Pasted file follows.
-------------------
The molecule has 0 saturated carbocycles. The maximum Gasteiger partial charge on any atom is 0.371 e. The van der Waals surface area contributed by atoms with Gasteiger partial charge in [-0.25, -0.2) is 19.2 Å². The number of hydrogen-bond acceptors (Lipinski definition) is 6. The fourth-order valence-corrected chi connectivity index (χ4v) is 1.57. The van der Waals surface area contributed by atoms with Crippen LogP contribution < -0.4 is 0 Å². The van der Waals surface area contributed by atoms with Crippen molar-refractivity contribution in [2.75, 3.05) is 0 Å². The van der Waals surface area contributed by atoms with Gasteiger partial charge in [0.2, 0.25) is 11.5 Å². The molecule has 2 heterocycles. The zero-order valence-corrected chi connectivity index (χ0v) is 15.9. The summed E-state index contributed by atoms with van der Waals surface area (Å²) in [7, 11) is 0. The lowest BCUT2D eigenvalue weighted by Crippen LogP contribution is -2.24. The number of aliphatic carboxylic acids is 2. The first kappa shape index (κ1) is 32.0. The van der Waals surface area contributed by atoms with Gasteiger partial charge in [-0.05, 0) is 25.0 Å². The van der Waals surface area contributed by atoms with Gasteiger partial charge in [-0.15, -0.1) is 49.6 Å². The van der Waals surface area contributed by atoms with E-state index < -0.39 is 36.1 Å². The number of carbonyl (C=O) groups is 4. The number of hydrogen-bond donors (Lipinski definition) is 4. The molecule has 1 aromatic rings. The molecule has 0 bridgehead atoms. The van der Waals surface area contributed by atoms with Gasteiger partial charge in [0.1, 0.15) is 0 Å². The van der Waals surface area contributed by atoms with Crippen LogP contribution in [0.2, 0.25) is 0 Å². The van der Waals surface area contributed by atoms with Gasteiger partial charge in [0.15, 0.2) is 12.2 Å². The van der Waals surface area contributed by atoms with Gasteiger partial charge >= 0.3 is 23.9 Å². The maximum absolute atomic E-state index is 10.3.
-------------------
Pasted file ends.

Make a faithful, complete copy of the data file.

The molecule has 0 saturated carbocycles. The maximum Gasteiger partial charge on any atom is 0.371 e. The van der Waals surface area contributed by atoms with Gasteiger partial charge in [-0.25, -0.2) is 19.2 Å². The number of hydrogen-bond acceptors (Lipinski definition) is 6. The fourth-order valence-corrected chi connectivity index (χ4v) is 1.57. The van der Waals surface area contributed by atoms with Crippen LogP contribution < -0.4 is 0 Å². The van der Waals surface area contributed by atoms with Crippen molar-refractivity contribution in [2.75, 3.05) is 0 Å². The van der Waals surface area contributed by atoms with Gasteiger partial charge in [0.2, 0.25) is 11.5 Å². The molecule has 2 heterocycles. The zero-order valence-corrected chi connectivity index (χ0v) is 15.9. The summed E-state index contributed by atoms with van der Waals surface area (Å²) in [7, 11) is 0. The lowest BCUT2D eigenvalue weighted by Crippen LogP contribution is -2.24. The number of aliphatic carboxylic acids is 2. The first kappa shape index (κ1) is 32.0. The van der Waals surface area contributed by atoms with Gasteiger partial charge in [-0.05, 0) is 25.0 Å². The van der Waals surface area contributed by atoms with Gasteiger partial charge in [-0.15, -0.1) is 49.6 Å². The van der Waals surface area contributed by atoms with E-state index < -0.39 is 36.1 Å². The number of carbonyl (C=O) groups is 4. The number of hydrogen-bond donors (Lipinski definition) is 4. The molecule has 1 aromatic rings. The molecule has 0 bridgehead atoms. The van der Waals surface area contributed by atoms with Gasteiger partial charge in [0.1, 0.15) is 0 Å². The van der Waals surface area contributed by atoms with Crippen LogP contribution in [0.2, 0.25) is 0 Å². The van der Waals surface area contributed by atoms with Gasteiger partial charge in [0.15, 0.2) is 12.2 Å². The van der Waals surface area contributed by atoms with Gasteiger partial charge >= 0.3 is 23.9 Å². The maximum absolute atomic E-state index is 10.3.